Standard implant : every hip implant maker offers a catalogue that includes different sizes and sometimes different implant types. It is up to the surgeon to plan the implant the most adapted to the patient's morphology and foresee the implant placement in conformance with the pre-operation objectives. In case of inadequacy to the patient's morphology, the customized implant is a good way to restore the anatomy.

Pre-operation planning : before placing a hip implant, planning enables to figure out the implants' size and position.

2D Planning : use of X-rays and layout tracing to choose the right implants for the hip. 2D planning has its limits: lack of knowledge in the actual size of bone structures (X-rays is the projection of an image with unpredictable magnification ). Also, 2D planning does not enable the measurement of the hip rotational component (anteversion or retroversion). At last, 2D planning does not provide information about bone volume and more particularly the exact shape of the medullar cavity.

3D Planning : use of a scanner to choose implants adapted to the hip. Like industrial engineering techniques, 3D planning use the implants' volume models. 3D planning is conducted at real scale while taking into account the hip rotational component (anteversion or retroversion) and the actual intraosseous anatomy.

Risk : every implant placement is associated with risks of different nature: mechanical risk, infectuous risk, anaesthetic risk... "zero risk" does not exist. 3D planning associated with a customized implant enables to reduce the risk of mechanical complication in case of unusual coxo-femoral morphology.

Extension : Placing a hip implant enables to change the length of the lower limb. The hip extension can be planned to compensate the joint deterioration caused by arthrosis. The extension is sometimes unintentional, which turns up to be a surgery complication. 3D planning associated with a customized implant placement increases the acuracy of the implant placement.

Shortening : while placing the hip implant, shortening the hip can generate a muscle impulse and a risk of dislocation. 3D planning associated with a customized implant placement increases the acuracy of the implant placement and reduces the risk of mechanical complication.

Medialisation : while placing the hip implant, the unintentional reduction of the femoral neck lever arm (offset) generates a muscle impulse and a risk of dislocation. 3D planning associated with a customized implant placement enables to assess the pre-operation offset acurately and respect the joint anatomy restoration objectives.

Lateralisation : while placing the hip implant, the unintentional increase of the femoral neck lever arm (offset) generates a muscle impulse and a risk of post-operation pains. 3D planning associated with a customized implant placement enables to assess the pre-operation offset acurately and respect the joint anatomy restoration objectives.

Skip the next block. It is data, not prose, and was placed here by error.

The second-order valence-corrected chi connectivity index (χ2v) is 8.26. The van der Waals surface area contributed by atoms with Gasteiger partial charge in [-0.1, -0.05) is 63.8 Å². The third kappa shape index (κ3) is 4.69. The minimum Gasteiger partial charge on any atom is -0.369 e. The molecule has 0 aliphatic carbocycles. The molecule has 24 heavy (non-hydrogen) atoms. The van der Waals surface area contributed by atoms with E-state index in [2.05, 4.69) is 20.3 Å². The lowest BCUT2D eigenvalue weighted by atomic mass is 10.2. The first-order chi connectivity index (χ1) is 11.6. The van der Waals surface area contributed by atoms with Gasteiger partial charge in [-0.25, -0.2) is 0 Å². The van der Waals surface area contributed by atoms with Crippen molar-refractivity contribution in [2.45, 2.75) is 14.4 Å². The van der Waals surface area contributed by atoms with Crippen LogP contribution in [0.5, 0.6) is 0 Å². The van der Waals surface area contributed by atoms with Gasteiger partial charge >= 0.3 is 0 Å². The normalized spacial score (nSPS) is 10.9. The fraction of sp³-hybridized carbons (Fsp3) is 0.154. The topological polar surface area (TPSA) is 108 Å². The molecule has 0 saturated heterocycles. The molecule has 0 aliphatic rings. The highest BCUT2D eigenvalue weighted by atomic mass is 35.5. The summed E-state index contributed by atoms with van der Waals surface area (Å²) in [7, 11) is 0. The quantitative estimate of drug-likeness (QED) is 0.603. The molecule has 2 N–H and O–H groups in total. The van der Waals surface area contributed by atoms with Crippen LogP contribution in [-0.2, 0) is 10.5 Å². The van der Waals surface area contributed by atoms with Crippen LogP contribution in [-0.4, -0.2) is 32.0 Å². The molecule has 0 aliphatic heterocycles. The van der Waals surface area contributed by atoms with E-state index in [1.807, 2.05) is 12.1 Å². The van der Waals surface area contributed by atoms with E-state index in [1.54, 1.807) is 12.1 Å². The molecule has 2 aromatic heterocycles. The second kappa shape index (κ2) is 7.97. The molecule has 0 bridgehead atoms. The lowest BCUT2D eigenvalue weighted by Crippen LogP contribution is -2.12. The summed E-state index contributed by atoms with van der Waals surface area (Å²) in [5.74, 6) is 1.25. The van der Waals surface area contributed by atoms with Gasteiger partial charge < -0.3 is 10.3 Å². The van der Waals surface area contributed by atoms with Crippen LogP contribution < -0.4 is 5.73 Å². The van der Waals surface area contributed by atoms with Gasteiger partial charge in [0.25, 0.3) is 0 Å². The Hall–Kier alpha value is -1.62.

Research office : all engineers working with the hip surgeon to design and make a customized femoral implant that suits the patient's anatomy and meets his/her needs.

Offer : technical file related to customized implant, designed by the research office and then modified or approved by the hip surgeon.

Approval : hip surgeon's decision to start the making of the customized implant, according to the design provided by the research office.

Cost : a customized femoral implant represents an extra cost that is only justified if the medical service provided is superior to the one of a standard implant. This is particularly true in the case of a complex hip with unusual morphology, where the customized implant can reduce the risk of mechanical failure. The professional social and financial overcharge when confronted to a hip implant mechanical failure is very important, especially when a second surgical operation is needed.

Life cycle : every implant fixed in the hip shows signs of wear that increase with time. This wear is more important among young sporty people. The customized implant does not prevent this wear but it limits the risk of early surgical operation due to inadequacy between the implant and the original hip.

Supervision : a hip implant must be continuously watched via specialised clinical and radiological checks.

3D Scanner

Implants evolution

Manufacturing stages

Life cycle of an implant

A unique object My customized hip implant Directed by Jérôme Bourdon See the video

Introduction

Chapter 1

My life before surgery Continue story with...

Hip diseases Know moreSee
3D Scanner Know moreSee

The making of the implant

Chapter 2
Implants evolution Know moreSee
Manufacturing stages Know moreSee

The operation

Chapter 3
Life cycle of an implant Know moreSee

My life after surgery Continue story with...

Bonus